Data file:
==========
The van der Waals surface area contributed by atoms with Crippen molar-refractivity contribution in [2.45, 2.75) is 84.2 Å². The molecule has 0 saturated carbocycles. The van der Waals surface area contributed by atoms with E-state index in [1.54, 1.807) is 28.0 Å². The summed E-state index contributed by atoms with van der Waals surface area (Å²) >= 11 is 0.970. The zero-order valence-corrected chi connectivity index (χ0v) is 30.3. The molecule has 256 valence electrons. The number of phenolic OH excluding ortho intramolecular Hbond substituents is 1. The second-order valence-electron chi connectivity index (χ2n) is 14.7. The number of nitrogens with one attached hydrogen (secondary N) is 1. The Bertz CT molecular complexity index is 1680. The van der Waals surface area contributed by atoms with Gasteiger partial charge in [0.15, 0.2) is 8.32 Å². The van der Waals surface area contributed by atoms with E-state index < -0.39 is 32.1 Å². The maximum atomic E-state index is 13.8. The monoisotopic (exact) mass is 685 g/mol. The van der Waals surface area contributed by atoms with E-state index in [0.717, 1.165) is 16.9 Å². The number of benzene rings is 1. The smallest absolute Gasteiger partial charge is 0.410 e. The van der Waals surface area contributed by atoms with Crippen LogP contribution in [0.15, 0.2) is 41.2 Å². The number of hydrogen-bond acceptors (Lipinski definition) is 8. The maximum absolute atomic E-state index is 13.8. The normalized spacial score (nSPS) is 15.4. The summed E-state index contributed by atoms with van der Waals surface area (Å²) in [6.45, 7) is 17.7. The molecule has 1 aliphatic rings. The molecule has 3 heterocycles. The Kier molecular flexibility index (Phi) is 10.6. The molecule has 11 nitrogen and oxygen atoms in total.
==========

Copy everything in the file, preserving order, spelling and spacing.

The van der Waals surface area contributed by atoms with Crippen molar-refractivity contribution in [2.45, 2.75) is 84.2 Å². The molecule has 0 saturated carbocycles. The van der Waals surface area contributed by atoms with E-state index in [1.54, 1.807) is 28.0 Å². The summed E-state index contributed by atoms with van der Waals surface area (Å²) >= 11 is 0.970. The zero-order valence-corrected chi connectivity index (χ0v) is 30.3. The molecule has 256 valence electrons. The number of phenolic OH excluding ortho intramolecular Hbond substituents is 1. The second-order valence-electron chi connectivity index (χ2n) is 14.7. The number of nitrogens with one attached hydrogen (secondary N) is 1. The Bertz CT molecular complexity index is 1680. The van der Waals surface area contributed by atoms with Gasteiger partial charge in [0.15, 0.2) is 8.32 Å². The van der Waals surface area contributed by atoms with E-state index < -0.39 is 32.1 Å². The maximum atomic E-state index is 13.8. The monoisotopic (exact) mass is 685 g/mol. The van der Waals surface area contributed by atoms with E-state index in [0.717, 1.165) is 16.9 Å². The number of benzene rings is 1. The smallest absolute Gasteiger partial charge is 0.410 e. The van der Waals surface area contributed by atoms with Crippen LogP contribution in [0.15, 0.2) is 41.2 Å². The number of hydrogen-bond acceptors (Lipinski definition) is 8. The maximum absolute atomic E-state index is 13.8. The normalized spacial score (nSPS) is 15.4. The summed E-state index contributed by atoms with van der Waals surface area (Å²) in [6.45, 7) is 17.7. The molecule has 1 aliphatic rings. The molecule has 3 heterocycles. The Kier molecular flexibility index (Phi) is 10.6. The molecule has 11 nitrogen and oxygen atoms in total.